Canvey Island, Dutch Village, Green Belt development Refused, but don’t mention the “F” word

A Unanimous decision to Refuse the Dutch Village, Holland Avenue Green Belt planning proposal was decided upon by the Castle Point planning committee last evening.

Objections from both the Environment Agency and the Lead Local Flood Authority, made the decision fairly obvious, although with CPBC you can never be certain.

At last the area was given the Green Belt recognition and respect that has been overdue. Previously the area had been the first in line for release for development. The Local Plan2016 shifts focus onto previously developed Green Belt, land that already contains a level of development, as that which is preferred for housing supply.

The fact that the Holland Avenue site is Green Belt within a Flood Zone should have offered more protection from development than most in the Borough, however logic doesn’t always prevail.

The reliance upon our “impregnable” sea defences, which by the way can do little to halt water seeping under them, and our “broken” drainage system, should result in a Sequential Approach to development. If similar development areas outside of the flood zone are available, then development in the flood zone would be Refused.

However using the overly simplistic logic, that Canvey is a “Special Case,” due to Canvey Island being a developed area it must follow that it must be continued to be developed!

The officers report offered no other reasoning nor explanation, than that!

A case was offered by us that the development in a flood zone, Sequential Test decision was challengeable, as was the Exception Test, which was actually mentioned as being failed in the officers report. We asked that both Tests should be recorded as Reasons for Refusal, most disappointingly councillors allowed this to slip the net!

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Members agreed that the access to the proposed site was inadequate, hardly surprising considering the condition and specification of the approach road, which we must add past planning administrations had allowed approval.

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Thankfully the “F” word wasn’t uttered by development committee members although in this instance we mean the “Flood RE” word.

Consideration should be given by as to whether the development committee can be assured that housing development in a Flood Zone will be able to obtain flood insurance over the life time of new dwellings.

The Flood RE scheme, which guarantees affordable insurance to such new dwellings, excludes all development built since 2008!

Therefore, as in the case of Canvey homes flooded in 2013 and 2014, insurance premiums and excesses are open to the market forces, meaning insurance premiums and excesses if offered, are extortionately high.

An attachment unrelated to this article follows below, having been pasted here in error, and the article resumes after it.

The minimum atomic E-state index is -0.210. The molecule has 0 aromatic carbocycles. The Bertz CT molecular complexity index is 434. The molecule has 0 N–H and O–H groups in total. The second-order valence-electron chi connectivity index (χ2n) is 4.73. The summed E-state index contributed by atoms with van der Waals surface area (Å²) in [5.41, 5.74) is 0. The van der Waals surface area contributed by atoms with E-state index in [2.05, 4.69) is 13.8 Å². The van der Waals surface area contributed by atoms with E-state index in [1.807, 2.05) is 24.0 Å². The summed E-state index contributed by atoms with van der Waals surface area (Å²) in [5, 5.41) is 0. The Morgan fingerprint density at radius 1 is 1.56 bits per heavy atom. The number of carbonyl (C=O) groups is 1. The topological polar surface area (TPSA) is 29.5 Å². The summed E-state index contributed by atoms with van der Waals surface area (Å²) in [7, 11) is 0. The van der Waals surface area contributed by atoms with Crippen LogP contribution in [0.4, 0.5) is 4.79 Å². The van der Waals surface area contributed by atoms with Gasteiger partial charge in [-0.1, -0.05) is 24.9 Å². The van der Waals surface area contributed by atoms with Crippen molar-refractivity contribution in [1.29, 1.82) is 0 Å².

Whilst the Canvey Green Belt Campaign group made this point in representation, the issue received no consideration.

This is quite incredible as we hear that funding is neither identified nor allotted for improvements for the sea defence nor improvements for the drainage system.

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Non-discussion will not exempt Castle Point Council from blame. A head in the sand attitude towards this evidenced Risk is a gamble. A gamble with residents and future residents, financial assets and well being. A gamble with the socio-economic stability of Canvey Island.

We welcome and endorse the committee’s decision, but  will continue to press for a realistic approach to local planning matters.

A link to the committee meeting can be reached HERE.

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2 responses to “Canvey Island, Dutch Village, Green Belt development Refused, but don’t mention the “F” word

  1. Steve Sawkins

    Editor
    You are perfectly correct to highlight that all constraints especially flood risk as mentioned in footnote 9 of the NPPF should have been given as reasons for refusal particularly when the councils planning officers document for consideration is signed off as follows ;-

    “The Local Planning Authority has acted positively and proactively in determining this application by identifying matters of concern with the proposal and determining the application within a timely manner, clearly setting out the reason(s) for refusal, allowing the Applicant the opportunity to consider the harm caused and whether or not it can be remedied by a revision to the proposal”.

  2. Excellent work again and I as always appreciate the efforts of the few to the benefit of all residents on the island !

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